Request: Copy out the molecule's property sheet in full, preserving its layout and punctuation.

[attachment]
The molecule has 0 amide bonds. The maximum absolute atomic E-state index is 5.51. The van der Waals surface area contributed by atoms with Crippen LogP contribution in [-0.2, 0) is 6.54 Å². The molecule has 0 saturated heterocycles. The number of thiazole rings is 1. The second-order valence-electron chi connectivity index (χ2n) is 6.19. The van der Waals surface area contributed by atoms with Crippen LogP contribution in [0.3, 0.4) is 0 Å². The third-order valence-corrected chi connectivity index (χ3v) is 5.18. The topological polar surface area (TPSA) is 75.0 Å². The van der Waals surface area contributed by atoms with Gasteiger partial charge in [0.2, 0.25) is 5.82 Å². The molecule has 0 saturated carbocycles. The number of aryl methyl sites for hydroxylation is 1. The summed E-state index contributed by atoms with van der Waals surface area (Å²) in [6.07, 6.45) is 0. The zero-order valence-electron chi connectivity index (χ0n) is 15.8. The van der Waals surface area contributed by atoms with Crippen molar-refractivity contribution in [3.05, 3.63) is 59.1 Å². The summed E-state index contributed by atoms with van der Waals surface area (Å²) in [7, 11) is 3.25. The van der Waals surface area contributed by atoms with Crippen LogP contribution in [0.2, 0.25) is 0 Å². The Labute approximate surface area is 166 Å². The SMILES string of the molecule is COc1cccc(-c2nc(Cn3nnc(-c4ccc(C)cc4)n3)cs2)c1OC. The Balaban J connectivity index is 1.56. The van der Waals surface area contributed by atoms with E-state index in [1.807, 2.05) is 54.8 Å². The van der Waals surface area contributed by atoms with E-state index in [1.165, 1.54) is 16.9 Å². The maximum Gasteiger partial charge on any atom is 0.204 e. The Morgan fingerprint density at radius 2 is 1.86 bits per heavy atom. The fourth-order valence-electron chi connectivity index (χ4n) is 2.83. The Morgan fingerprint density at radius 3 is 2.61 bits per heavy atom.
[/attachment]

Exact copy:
The molecule has 0 amide bonds. The maximum absolute atomic E-state index is 5.51. The van der Waals surface area contributed by atoms with Crippen LogP contribution in [-0.2, 0) is 6.54 Å². The molecule has 0 saturated heterocycles. The number of thiazole rings is 1. The second-order valence-electron chi connectivity index (χ2n) is 6.19. The van der Waals surface area contributed by atoms with Crippen LogP contribution in [0.3, 0.4) is 0 Å². The third-order valence-corrected chi connectivity index (χ3v) is 5.18. The topological polar surface area (TPSA) is 75.0 Å². The van der Waals surface area contributed by atoms with Gasteiger partial charge in [0.2, 0.25) is 5.82 Å². The molecule has 0 saturated carbocycles. The number of aryl methyl sites for hydroxylation is 1. The summed E-state index contributed by atoms with van der Waals surface area (Å²) in [6.07, 6.45) is 0. The zero-order valence-electron chi connectivity index (χ0n) is 15.8. The van der Waals surface area contributed by atoms with Crippen molar-refractivity contribution in [3.05, 3.63) is 59.1 Å². The summed E-state index contributed by atoms with van der Waals surface area (Å²) in [7, 11) is 3.25. The van der Waals surface area contributed by atoms with Crippen LogP contribution in [0.2, 0.25) is 0 Å². The Labute approximate surface area is 166 Å². The SMILES string of the molecule is COc1cccc(-c2nc(Cn3nnc(-c4ccc(C)cc4)n3)cs2)c1OC. The Balaban J connectivity index is 1.56. The van der Waals surface area contributed by atoms with E-state index in [1.807, 2.05) is 54.8 Å². The van der Waals surface area contributed by atoms with E-state index in [1.165, 1.54) is 16.9 Å². The maximum Gasteiger partial charge on any atom is 0.204 e. The Morgan fingerprint density at radius 2 is 1.86 bits per heavy atom. The fourth-order valence-electron chi connectivity index (χ4n) is 2.83. The Morgan fingerprint density at radius 3 is 2.61 bits per heavy atom.